As a civilian McRee held the post of surveyor general of the United States for the Illinois, Missouri, and Arkansas territories. He also served as U.S. commissioner for locating the "National Road" west of the Ohio River. His letters written from the West are filled with interesting and descriptive detail.
McRee never married, lived frugally, assisted his friends, and bought and read a great many books. He admired the military careers of Julius Caesar, Napoleon, and Frederick the Great; he also venerated the law and, perhaps oddly, was fond of the poetry of Lord Byron. Described as being "below the ordinary stature," pale, with a high forehead, gray-blue eyes, and a "prominent, straight and handsome nose," his dress was "remarkably plain." He was reportedly modest and shy, of no political persuasion, grave and dignified. He died of Asiatic cholera at St. Louis, Mo., on the eve of his appointment to survey the boundary between the United States and Mexico. He was buried in St. Louis. There is a silhouette of him in Benson J. Lossing's Pictorial Field Book of the War of 1812 (1868).
Biographical Register of the Officers and Graduates of the U.S. Military Academy, vol. 1 (1891).
Francis Heitman, Historical Register and Dictionary of the United States Army, vol. 1 (1916).
Sarah M. Lemmon, Frustrated Patriots: North Carolina and the War of 1812 (1973).
Griffith J. McRee, A Memoir of Major Griffith J. McRee of the Continental Line of North Carolina (n.d.).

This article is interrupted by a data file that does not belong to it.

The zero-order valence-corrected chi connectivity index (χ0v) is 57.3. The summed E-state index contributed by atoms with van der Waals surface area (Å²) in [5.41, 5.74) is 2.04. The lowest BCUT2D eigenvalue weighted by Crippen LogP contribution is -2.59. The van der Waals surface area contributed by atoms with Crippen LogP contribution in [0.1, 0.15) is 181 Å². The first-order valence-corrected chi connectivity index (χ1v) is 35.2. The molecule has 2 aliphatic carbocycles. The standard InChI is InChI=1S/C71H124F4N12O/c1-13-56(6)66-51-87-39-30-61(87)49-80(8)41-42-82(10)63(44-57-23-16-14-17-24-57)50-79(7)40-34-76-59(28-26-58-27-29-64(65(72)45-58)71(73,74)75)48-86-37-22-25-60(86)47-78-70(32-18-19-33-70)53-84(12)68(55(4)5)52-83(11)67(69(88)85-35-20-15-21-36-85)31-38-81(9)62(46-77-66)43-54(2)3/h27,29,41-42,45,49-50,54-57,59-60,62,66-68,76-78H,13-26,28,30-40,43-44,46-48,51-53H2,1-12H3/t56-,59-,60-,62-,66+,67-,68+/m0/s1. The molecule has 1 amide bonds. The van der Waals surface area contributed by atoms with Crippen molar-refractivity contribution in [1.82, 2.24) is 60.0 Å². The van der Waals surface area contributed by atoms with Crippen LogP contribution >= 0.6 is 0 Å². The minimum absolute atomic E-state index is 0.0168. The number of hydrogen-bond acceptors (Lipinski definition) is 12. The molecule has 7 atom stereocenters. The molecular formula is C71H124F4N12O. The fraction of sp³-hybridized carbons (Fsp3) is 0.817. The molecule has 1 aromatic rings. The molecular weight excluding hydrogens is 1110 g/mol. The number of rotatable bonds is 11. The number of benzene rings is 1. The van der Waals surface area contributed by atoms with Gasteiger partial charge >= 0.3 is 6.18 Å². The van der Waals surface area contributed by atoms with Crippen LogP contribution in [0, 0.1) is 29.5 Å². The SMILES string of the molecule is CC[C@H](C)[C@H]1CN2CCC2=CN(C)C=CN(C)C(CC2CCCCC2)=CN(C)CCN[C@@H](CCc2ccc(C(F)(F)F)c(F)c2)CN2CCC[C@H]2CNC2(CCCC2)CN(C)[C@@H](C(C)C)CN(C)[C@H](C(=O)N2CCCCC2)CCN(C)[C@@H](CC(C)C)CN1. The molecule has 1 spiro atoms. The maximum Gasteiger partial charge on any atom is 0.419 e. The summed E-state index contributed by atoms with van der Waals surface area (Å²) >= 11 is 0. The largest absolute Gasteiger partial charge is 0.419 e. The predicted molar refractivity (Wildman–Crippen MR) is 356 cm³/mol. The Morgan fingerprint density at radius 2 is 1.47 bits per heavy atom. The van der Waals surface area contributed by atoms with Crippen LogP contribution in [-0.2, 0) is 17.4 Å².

Memoir of Colonel William McRee (1833?) (copy in the North Carolina Collection, University of North Carolina, Chapel Hill).
Niles' Register, 29 June 1833.
North Carolina University Magazine 1 (June 1844).
John H. Wheeler, ed., Reminiscences and Memoirs of North Carolina and Eminent North Carolinians (1884).
Stuart, Charles B. "Colonel William McRee Civil and Military Engineer." Lives and works of civil and military engineers of America. New York: D. Van Nostrand. 1871. 170-172. http://archive.org/stream/livesandworksofc00stuarich#page/170/mode/2up
Cullum, George W. "Chapter Fifth: Campaign of 1814 with a Biographical Sketch of Colonel William McRee." Campaigns of the War of 1812-15, against Great Britain, sketched and criticised: with brief biographies of the American engineers. New York : J. Miller. 1879. 199-233. http://archive.org/stream/cihm_03637#page/n209/mode/2up
McIver, George W. "North Carolinians At West Point Before The Civil War." North Carolina Historical Review 7, no. 1 (January 1930). 27-28. http://digital.ncdcr.gov/cdm/ref/collection/p16062coll9/id/4167
Stevens, Walter B. St. Louis, the fourth city, 1764-1911. St. Louis: The S. J. Clarke publishing co. 1911. 697. http://archive.org/stream/stlouisfourthcit02stev#page/n435/mode/2up
Lossing, Benson John. The pictorial field-book of the War of 1812 : or, Illustrations, by pen and pencil, of the history, biography, scenery, relics, and traditions of the last war for American independence. New York : Harper. 1869. 803. http://archive.org/stream/pictorialfieldbo00lossuoft#page/802/mode/2up
Swift, J. G. (Joseph Gardner). The memoirs of Gen. Joseph Gardner Swift, LL.D., U.S.A., first graduate of the United States Military Academy, West Point, Chief Engineer U.S.A. from 1812-to 1818, 1800-1865 : to which is added a genealogy of the family of Thomas Swift of Dorchester, Mass., 1634. [Worcester, Mass.: Press of F.S. Blanchard & Co.]. 1890. http://archive.org/details/memoirsofgenjoseph00swif (accessed May 30, 2013).
"Wm McRee." The pictorial field-book of the War of 1812 : or, Illustrations, by pen and pencil, of the history, biography, scenery, relics, and traditions of the last war for American independence. New York : Harper. 1869. 803. http://archive.org/stream/pictorialfieldbo00lossuoft#page/802/mode/2up
1 January 1991 | Lemmon, Sarah McCulloh